Once the pandemic hit, I took a much more active approach to my personal investment strategy. I love trying to identify trends and moving on them before the bulk of the market catches on, identifying wins like Peloton’s SaaS model, Shopify’s growing dominance, and Amazon somehow being underrated despite its size. I’ve been blessed to win more than I’ve lost in that space, but I still take L’s sometimes.

In fact, there are many times where, if I acted in a vacuum on a particular set of data or pricing history for a company, it would be easy to hit the panic button (Peloton included this past week or so). But that’s why it’s so important to zoom out and look at a larger history and broader set of data points than just the last week or so.

Marketing leaders everywhere are preparing to either validate their marketing strategies or throw their entire year into question based on what happens over the next few weeks. But is it ever wise to act on recency bias? Sure, the game has and will continue to change as Apple continues to build its walled garden. Based on some of the metrics you’re likely to see over the rest of the year, it’d be easy to panic and decide that email is dying as vanity metrics like open rates continue to taper off with each iOS 15 download. It’d be easy to assume Facebook ads just don’t get the job done and, depending on how your overall sales look, you might find yourself considering firing all of your influencers. The more arduous but worthwhile task is to take time to consider your site’s conversion rate, competitiveness on shipping and fulfillment, and MAP pricing strategies. Note: if you’re undercutting yourself on Amazon, no amount of marketing can save your on-site metrics.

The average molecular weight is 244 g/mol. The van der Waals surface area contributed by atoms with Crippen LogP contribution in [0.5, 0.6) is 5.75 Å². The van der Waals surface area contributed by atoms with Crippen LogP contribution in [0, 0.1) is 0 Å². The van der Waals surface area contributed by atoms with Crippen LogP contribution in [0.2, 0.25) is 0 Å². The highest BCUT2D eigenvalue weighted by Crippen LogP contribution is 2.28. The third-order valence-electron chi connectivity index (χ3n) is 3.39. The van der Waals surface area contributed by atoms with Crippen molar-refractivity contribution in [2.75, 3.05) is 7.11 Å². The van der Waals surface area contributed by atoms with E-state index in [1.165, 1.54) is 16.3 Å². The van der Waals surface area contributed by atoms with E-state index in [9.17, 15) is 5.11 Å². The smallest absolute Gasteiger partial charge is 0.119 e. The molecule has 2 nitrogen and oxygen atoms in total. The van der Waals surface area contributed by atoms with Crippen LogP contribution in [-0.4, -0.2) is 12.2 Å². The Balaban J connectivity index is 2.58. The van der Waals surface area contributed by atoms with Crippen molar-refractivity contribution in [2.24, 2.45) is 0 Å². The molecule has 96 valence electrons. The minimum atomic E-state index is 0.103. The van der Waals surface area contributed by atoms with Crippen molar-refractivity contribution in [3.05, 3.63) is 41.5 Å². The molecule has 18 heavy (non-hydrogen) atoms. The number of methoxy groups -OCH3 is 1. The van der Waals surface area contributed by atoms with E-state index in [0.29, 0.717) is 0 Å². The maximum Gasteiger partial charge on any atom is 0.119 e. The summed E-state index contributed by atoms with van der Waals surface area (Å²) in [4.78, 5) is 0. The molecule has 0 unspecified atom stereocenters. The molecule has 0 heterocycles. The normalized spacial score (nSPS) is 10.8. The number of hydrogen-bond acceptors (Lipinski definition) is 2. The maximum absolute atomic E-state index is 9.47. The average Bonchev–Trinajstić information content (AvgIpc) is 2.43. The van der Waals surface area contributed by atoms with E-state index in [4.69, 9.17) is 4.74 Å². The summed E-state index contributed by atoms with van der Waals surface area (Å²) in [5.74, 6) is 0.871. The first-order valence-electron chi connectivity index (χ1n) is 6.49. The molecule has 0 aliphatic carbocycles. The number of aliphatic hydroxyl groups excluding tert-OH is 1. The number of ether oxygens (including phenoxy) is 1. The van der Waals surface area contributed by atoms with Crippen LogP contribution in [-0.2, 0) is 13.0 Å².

But there’s always a broader set of data to consider. Ask yourself, are your challenges limited to your brand? Or on the flipside: are you winning because of a superior marketing strategy and great product-market fit, or simply because your competition was out of stock and your operations and inventory planning were superior over the spring and summer?

It’s important that as marketing leaders we take time to zoom out and consider a wider set of causes and effects than the often small-sample-size staring us in the face. Everyone loves to operate with recency bias. No matter what happens next week, the rest of this year, and beyond, just remember to zoom out and get a broader perspective.